Somewhere recently I read that we spend our youth trying to change the world and our old age trying to get it back! Keep that in mind…
Yes, of course I remember many a Cracker Night, that celebration once called Empire Day which fell in May on Queen Victoria’s birthday – even in the 1950s – and enable us to indulge in a little pyromania and mayhem. Blowing up letter boxes was such fun. We no longer have Cracker Night, having vast expensive pyrotechnic displays instead at New Year and just about any other time there seems a good enough excuse. We do love fireworks. Dogs don’t.
I see Canberra kept the old tradition going right up to last year, presumably on the present Queen’s official birthday in June.
Childhood memories: me in 1955
My last entry in the second reference there is Revolutionary new experiences in The Shire 1967 to 1968, and it is odd to think that by then I was a teacher, but the author of Goodbye Crackernight (2009), Justin Sheedy, was just entering the world. In fact, if I have done my sums right, he must have been in the Class of 86 – not at SBHS, but at Riverview –which Tony Abbott and Barnaby Joyce also attended.
Goodbye Crackernight is a great read and great fun, though not without its moving moments and wry social comment. The author has been generous with extracts on his site, linked in the previous paragraph.
For any young child growing up in the suburbs of 1970s Australia, there were three days of any year that you held as holy. One was your birthday, one was Christmas, one – and by far the most primordially sensual, wondrous and potentially lethal to your young life – was Crackernight.
Crackernight was a night of skyrockets, bungers, po-hahs, thunders, Tom Thumbs, ball-shooters, throwdowns, Roman candles, blazing parachutes, Catherine wheels and more. If my birthday celebrated my birth, Christmas the birth of Christ, then Crackernight was my childhood’s annual pagan festival. One night a year, the infinite normality of the suburbs was shot with utter magic.
It was a childhood full of fireworks, and not without attendant injuries. A time of manic innocence, of euphoric adventure and discovery in adult hindsight the equal of any designer drug experience and of which, surely, Tom Sawyer and Huckleberry Finn would have been envious.
Let me take you back there. Join me on a ten-speed Malvern Star bike ride back to where we came from. To a lost era, and a vastly different Australia. If you’re really lucky, I’ll let you ride my dragster complete with sissy bar, chunky gearstick and speedo, but only if you give me a Peach Moove. Hell, a half-sucked Sunnyboy’d do. In any case, I’ll have you home in toime for tea.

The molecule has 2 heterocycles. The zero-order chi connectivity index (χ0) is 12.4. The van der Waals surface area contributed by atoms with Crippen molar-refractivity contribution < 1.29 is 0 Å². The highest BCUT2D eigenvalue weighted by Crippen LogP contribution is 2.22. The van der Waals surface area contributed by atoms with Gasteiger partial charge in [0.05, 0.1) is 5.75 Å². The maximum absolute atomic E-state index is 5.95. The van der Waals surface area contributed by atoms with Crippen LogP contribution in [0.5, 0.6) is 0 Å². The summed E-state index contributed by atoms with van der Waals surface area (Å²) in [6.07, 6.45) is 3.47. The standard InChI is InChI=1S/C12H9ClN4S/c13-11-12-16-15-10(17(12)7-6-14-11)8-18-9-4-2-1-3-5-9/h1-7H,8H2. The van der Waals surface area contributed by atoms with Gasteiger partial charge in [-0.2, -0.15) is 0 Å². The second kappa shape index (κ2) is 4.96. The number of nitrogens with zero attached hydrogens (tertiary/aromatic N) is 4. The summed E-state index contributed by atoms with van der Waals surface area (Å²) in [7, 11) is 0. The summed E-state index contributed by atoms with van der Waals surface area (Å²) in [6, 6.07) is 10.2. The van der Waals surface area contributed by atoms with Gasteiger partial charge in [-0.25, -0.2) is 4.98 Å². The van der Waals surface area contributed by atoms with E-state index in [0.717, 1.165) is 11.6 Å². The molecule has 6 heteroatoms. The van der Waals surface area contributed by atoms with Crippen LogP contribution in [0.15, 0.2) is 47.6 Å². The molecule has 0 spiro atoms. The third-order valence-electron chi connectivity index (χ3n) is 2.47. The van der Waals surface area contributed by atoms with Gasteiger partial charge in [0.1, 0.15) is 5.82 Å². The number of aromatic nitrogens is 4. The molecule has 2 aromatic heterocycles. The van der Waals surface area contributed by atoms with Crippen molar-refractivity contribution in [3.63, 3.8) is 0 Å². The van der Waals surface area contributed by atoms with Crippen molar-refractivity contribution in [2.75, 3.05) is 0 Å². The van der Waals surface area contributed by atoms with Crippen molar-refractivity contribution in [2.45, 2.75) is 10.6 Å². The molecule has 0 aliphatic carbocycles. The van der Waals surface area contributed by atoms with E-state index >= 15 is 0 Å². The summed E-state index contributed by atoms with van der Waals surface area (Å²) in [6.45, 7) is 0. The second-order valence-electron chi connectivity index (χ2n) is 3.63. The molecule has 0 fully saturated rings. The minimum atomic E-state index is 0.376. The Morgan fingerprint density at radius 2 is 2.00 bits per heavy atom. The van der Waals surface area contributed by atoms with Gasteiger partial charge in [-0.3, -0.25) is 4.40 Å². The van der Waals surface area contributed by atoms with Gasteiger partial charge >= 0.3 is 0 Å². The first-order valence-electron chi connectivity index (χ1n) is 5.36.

I never had a Malvern Star. I never had a dragster. I had a second-hand, single-gear Oxford with a frayed couch cushion tied on for a seat.
It was bloody wonderful.
That bike guided me through the streets of the childhood we shared.
Home was Howard Place, North Epping NSW. Yes, it certainly does exist.
In Howard Place
A succession of cracker nights down to the banning of the event (which gives the book its title) frame the narrative.
I marvel at Justin Sheedy’s power of recall! It strikes me too that there was more in common between my 1940s/50s childhood and adolescence and Justin’s in the 70s than there may be between either of us and people growing up in the late 90s and 21st century. Just a thought.
I’ll leave you with another snippet…
Milk came to Howard Place in glass bottles with cream at the top of each. Mothers were where they should be – at home – hence the daily bread came around in a panel van. It had to. In the suburbs, the nearest shop could be a mile away and mothers had no car. There was only one per family and father drove it to work.
Dad had an olive green 1967 Valiant Regal. In fact, we all had Valiants, Juliette’s and Steve’s families included. The interesting point about my father’s, however, was what he did to it. These were the days before fathers traded up the car every few years. They just kept the car they had for a long time instead. So, when its paint faded, my father hand-painted the Valiant lime green. I honestly don’t know how he chose that precise shade. It was hideous. A really bright lime green, almost fluorescent. Now, let me think…
He couldn’t have been radically colourblind. As a young man he’d passed the medical for the navy, so I can only assume he went into the paint shop, thought: Now, what colour was the car again? Ah, yes. Green. I’d like some cans of green paint, please. What shade of green? Oh, what’s cheapest? That stuff you’re trying to get rid of because nobody would want it in a pink fit even though this is the mid seventies, a decade infamous for its disgusting colour schemes? Yes. Yes, that’ll do nicely.
Then he went and hand-painted it. With a house brush. With house paint…